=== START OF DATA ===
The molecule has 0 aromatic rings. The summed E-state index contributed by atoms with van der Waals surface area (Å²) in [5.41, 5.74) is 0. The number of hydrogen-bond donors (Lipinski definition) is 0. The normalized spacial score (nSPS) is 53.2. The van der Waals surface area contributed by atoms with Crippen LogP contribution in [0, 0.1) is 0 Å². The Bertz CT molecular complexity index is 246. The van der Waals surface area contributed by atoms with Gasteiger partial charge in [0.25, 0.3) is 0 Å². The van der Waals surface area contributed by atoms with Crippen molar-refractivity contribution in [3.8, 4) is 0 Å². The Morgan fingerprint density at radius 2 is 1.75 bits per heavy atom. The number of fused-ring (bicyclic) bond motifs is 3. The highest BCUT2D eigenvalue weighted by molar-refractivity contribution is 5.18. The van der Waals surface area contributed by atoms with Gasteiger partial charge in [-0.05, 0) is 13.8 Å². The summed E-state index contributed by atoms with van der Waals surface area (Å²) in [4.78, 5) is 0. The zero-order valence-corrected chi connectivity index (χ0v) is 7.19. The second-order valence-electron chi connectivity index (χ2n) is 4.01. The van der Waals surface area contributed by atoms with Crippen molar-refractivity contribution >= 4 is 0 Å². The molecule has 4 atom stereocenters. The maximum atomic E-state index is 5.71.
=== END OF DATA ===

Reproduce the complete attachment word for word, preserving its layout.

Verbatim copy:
The molecule has 0 aromatic rings. The summed E-state index contributed by atoms with van der Waals surface area (Å²) in [5.41, 5.74) is 0. The number of hydrogen-bond donors (Lipinski definition) is 0. The normalized spacial score (nSPS) is 53.2. The van der Waals surface area contributed by atoms with Crippen LogP contribution in [0, 0.1) is 0 Å². The Bertz CT molecular complexity index is 246. The van der Waals surface area contributed by atoms with Gasteiger partial charge in [0.25, 0.3) is 0 Å². The van der Waals surface area contributed by atoms with Crippen molar-refractivity contribution in [3.8, 4) is 0 Å². The Morgan fingerprint density at radius 2 is 1.75 bits per heavy atom. The number of fused-ring (bicyclic) bond motifs is 3. The highest BCUT2D eigenvalue weighted by molar-refractivity contribution is 5.18. The van der Waals surface area contributed by atoms with Gasteiger partial charge in [-0.05, 0) is 13.8 Å². The summed E-state index contributed by atoms with van der Waals surface area (Å²) in [4.78, 5) is 0. The zero-order valence-corrected chi connectivity index (χ0v) is 7.19. The second-order valence-electron chi connectivity index (χ2n) is 4.01. The van der Waals surface area contributed by atoms with Crippen molar-refractivity contribution >= 4 is 0 Å². The molecule has 4 atom stereocenters. The maximum atomic E-state index is 5.71.